In many ways, this has worked to the disadvantage of the SP and BSP in the last assembly and Lok Sabha polls. Based on his area studies, social scientist Badri Narayan, in his recent book, reflected on how the efforts of the Rashtriya Swayamsevak Sangh in celebrating the social ancestry and icons among the marginal caste groups have made them part of identity politics. To an extent, this benefited the BJP in the last two elections.
But these groups have now diversified to have numerous representatives ready to side with different big players. The SP is eyeing these parties to broaden its support base, as much as the BJP is trying to retain the advantage by having the more important representatives of these groups within its fold.
One example can be seen in how the Rajbhar community, built around celebrating the legacy of Suheldev, has found voice in political parties that have allied with the BJP as well as the SP now. The Bharatiya Suheldev Janata party, led by Bhim Rajbhar, and the Shoshit Samaj Party, led by Babulal Rajbhar, have tied up with the BJP but the SP has also managed to strike an alliance with Om Prakash Rajbhar’s Suheldev Bharatiya Samaj Party. Constituting around 18 percent of the electorate in eastern UP districts, the Rajbhars and their emergent political voices cannot be overlooked in firming up alliances.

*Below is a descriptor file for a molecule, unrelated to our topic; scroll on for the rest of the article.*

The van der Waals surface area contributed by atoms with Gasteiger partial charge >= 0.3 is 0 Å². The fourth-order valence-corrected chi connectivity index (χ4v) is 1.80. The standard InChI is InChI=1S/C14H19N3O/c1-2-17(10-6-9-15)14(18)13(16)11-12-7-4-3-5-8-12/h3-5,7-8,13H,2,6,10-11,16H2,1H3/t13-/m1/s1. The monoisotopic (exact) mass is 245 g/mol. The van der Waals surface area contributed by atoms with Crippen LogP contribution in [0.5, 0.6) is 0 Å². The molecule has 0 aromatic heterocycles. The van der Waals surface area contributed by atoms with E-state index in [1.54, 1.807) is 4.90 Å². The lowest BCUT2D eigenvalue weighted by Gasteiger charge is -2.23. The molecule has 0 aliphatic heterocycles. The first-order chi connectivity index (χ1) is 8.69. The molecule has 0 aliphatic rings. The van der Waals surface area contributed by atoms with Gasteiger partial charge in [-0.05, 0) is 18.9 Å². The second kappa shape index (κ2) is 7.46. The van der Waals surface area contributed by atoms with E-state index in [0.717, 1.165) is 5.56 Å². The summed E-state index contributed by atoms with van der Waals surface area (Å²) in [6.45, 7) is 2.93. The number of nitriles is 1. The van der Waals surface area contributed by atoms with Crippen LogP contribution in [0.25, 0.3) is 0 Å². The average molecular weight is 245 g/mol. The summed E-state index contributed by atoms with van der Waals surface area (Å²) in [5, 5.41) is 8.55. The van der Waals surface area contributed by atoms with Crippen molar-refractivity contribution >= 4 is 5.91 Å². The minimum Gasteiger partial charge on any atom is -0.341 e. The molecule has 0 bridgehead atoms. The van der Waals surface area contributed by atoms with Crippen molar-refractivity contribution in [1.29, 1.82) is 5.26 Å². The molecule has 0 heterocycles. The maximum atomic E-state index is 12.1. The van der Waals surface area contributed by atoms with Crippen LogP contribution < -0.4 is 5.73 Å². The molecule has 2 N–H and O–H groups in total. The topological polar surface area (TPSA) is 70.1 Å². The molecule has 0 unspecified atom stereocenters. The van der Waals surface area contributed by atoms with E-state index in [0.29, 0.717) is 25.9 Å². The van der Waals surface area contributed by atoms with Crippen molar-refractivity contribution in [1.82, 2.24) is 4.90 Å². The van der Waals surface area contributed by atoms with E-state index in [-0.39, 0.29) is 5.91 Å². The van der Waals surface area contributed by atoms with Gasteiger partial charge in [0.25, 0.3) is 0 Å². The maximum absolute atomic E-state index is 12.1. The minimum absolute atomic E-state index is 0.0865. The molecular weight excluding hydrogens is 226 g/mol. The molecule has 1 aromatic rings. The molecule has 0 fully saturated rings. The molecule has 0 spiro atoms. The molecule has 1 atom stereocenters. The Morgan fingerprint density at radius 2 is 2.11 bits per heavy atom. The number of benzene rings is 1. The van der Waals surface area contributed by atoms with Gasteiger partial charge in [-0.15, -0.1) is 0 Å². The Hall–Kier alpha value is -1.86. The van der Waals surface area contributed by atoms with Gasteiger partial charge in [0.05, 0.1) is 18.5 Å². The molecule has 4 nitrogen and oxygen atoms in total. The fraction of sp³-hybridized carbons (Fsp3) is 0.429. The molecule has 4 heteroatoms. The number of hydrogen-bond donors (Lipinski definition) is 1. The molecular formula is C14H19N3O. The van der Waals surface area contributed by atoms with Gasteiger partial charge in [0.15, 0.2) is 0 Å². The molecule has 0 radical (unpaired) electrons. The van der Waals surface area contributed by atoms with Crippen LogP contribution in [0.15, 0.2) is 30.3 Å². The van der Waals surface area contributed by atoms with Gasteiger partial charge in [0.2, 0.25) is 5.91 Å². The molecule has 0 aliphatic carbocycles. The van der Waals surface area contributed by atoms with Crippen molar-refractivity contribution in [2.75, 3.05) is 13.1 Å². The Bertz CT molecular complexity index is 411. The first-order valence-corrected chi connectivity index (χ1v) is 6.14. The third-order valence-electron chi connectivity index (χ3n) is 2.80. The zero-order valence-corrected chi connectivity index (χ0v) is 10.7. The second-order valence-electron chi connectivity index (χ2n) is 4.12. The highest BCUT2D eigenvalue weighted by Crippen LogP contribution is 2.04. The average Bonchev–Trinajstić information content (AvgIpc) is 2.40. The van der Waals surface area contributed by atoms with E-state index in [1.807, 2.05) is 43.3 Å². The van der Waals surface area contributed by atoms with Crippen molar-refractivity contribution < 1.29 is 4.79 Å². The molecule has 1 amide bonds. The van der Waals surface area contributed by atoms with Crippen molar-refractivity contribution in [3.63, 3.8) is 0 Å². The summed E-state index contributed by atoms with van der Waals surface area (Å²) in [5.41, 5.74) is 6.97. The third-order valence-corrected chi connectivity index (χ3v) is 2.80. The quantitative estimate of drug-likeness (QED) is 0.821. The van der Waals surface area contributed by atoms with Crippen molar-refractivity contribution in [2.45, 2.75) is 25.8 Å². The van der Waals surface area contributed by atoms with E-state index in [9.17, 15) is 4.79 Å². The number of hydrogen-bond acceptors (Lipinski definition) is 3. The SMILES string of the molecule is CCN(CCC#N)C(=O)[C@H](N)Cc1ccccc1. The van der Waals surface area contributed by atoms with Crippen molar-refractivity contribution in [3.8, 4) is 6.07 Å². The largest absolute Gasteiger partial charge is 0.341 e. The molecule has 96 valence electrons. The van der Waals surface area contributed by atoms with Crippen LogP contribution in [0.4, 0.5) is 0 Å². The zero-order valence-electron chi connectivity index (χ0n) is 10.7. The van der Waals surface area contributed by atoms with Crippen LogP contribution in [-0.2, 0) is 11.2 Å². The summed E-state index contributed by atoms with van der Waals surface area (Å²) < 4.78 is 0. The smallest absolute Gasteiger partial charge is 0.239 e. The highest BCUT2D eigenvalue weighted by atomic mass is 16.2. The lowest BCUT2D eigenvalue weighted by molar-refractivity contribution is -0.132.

The SP’s efforts at making inroads into the non-Yadav OBC support base of the BJP is also visible in its bid to woo the Kurmi votes by allying with the Apna Dal (Kamerwaadi) led by Krishna Patel. The SP hopes this could act as a counter to the BJP’s alliance with Anupriya Patel’s Apna Dal (Sonelal). However, the BJP has also persisted with its wider OBC combine. The need to seek the support of the Nishad community, for instance, is evident in the way the party has firmed up its electoral ties with the Nishad Party led by Sanjay Nishad and the Bharatiya Manav Samaj Party led by Kewat Ramdhani Bind.
In the midst of seeking alliances with new parties representing caste groups and area interests, the major players in the state poll are also mindful of the need to retain their traditional strongholds. This week, for instance, SP chief Akhilesh Yadav with his uncle Shivpal Singh Yadav’s Pragatisheel Samajwadi Party (Lohia). This might help Akhilesh minimise any split in the SP’s Yadav votes, even if Shivpal’s party hasn’t been a major force to reckon with.